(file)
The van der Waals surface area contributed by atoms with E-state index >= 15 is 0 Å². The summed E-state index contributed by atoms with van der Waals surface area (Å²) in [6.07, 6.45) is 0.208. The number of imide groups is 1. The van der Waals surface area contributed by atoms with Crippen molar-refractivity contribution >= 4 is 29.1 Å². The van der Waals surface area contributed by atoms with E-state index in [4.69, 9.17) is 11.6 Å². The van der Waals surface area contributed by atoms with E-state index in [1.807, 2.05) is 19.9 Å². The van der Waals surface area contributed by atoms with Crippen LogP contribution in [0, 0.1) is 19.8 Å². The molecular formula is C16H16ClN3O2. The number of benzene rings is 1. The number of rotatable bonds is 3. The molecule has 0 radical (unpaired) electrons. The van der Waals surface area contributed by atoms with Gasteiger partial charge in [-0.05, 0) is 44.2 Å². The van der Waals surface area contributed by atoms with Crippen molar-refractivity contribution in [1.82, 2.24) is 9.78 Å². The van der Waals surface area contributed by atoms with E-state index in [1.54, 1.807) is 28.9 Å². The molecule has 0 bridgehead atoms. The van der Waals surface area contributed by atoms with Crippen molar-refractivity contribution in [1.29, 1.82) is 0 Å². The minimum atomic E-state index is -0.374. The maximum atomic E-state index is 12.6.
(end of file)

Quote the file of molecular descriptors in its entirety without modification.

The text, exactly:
The van der Waals surface area contributed by atoms with E-state index >= 15 is 0 Å². The summed E-state index contributed by atoms with van der Waals surface area (Å²) in [6.07, 6.45) is 0.208. The number of imide groups is 1. The van der Waals surface area contributed by atoms with Crippen molar-refractivity contribution >= 4 is 29.1 Å². The van der Waals surface area contributed by atoms with E-state index in [4.69, 9.17) is 11.6 Å². The van der Waals surface area contributed by atoms with E-state index in [1.807, 2.05) is 19.9 Å². The van der Waals surface area contributed by atoms with Crippen LogP contribution in [0, 0.1) is 19.8 Å². The molecular formula is C16H16ClN3O2. The number of benzene rings is 1. The number of rotatable bonds is 3. The molecule has 0 radical (unpaired) electrons. The van der Waals surface area contributed by atoms with Gasteiger partial charge in [-0.05, 0) is 44.2 Å². The van der Waals surface area contributed by atoms with Crippen molar-refractivity contribution in [1.82, 2.24) is 9.78 Å². The van der Waals surface area contributed by atoms with E-state index in [1.54, 1.807) is 28.9 Å². The molecule has 0 bridgehead atoms. The van der Waals surface area contributed by atoms with Crippen molar-refractivity contribution in [1.29, 1.82) is 0 Å². The minimum atomic E-state index is -0.374. The maximum atomic E-state index is 12.6.